Where is the cutting edge?

A lot of work in educational technology claims to be at the crest of the wave, at least technologically speaking. That is, technologies that are now prevalent in homes and workplaces are being exploited for educational uses. The original design of technologies is often adapted to achieve educational aims that weren’t originally considered. Marconi proved wireless radio communications were possible in the late 19th century, but it wasn’t until the 1950s that HF radios were used to teach school kids in remote locations in outback Australia. The internet is, of course, another obvious example. But is it always the case that educational uses of technologies need to lag behind their discovery for other purposes? One disadvantage of considering educational aims as a second thought is that we are always forced to adapt something that has been designed for some other reason. It may be that we can never really understand the way a technology will be used until long after its invention, but at the very least we could start to look at emerging technologies and their possible educational uses much earlier than we typically do. A list of emerging technologies might include:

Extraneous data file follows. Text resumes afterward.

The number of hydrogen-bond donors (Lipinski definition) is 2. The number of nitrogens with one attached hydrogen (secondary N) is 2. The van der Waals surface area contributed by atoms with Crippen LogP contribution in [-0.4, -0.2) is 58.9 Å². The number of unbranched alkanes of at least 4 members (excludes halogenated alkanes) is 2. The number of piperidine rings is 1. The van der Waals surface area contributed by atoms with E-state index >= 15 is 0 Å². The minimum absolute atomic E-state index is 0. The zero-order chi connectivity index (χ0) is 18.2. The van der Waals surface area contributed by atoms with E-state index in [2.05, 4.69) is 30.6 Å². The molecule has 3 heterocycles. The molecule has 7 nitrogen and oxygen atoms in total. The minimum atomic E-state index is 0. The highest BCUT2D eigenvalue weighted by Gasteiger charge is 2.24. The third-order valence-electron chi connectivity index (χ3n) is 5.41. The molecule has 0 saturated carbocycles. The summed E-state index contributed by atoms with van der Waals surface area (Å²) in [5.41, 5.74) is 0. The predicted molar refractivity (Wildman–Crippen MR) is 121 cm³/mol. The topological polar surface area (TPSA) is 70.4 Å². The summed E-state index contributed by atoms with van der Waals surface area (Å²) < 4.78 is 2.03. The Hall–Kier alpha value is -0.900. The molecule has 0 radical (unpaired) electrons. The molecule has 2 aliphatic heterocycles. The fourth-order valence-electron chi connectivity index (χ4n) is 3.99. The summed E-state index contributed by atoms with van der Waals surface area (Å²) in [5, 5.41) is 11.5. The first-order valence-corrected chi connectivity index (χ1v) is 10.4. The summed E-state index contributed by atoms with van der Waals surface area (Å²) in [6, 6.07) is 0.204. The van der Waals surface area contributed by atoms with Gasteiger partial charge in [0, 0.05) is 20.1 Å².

• Podcasts – already being used in some educational settings, but not widely
  • Blogs and Wikis – more widespread uptake for education, but not much written about it yet
  • Voice over IP – probably some uses already. Are there Skype schools of the air? Do students conduct interviews with experts, or engage in teleapprenticeship activities & long distance classroom-classroom interactions using VoIP?
  • Wireless and 3G – as wifi becomes prevalent and technologies like WiMAX sound more plausible, what will this do to student expectations and our expectations of their connectivity? What will it do to our physical spaces, and how are we going to keep up with demand?
  • Multi-touch – more on the cutting edge, the work by Jefferson Han and colleagues on Multi-touch interfaces has some exciting educational applications. Who’s considering them?
  • Roll-up computers – sounds like science fiction, but I first people like Alan Kay talking about this sort of technology in the mid-1990s.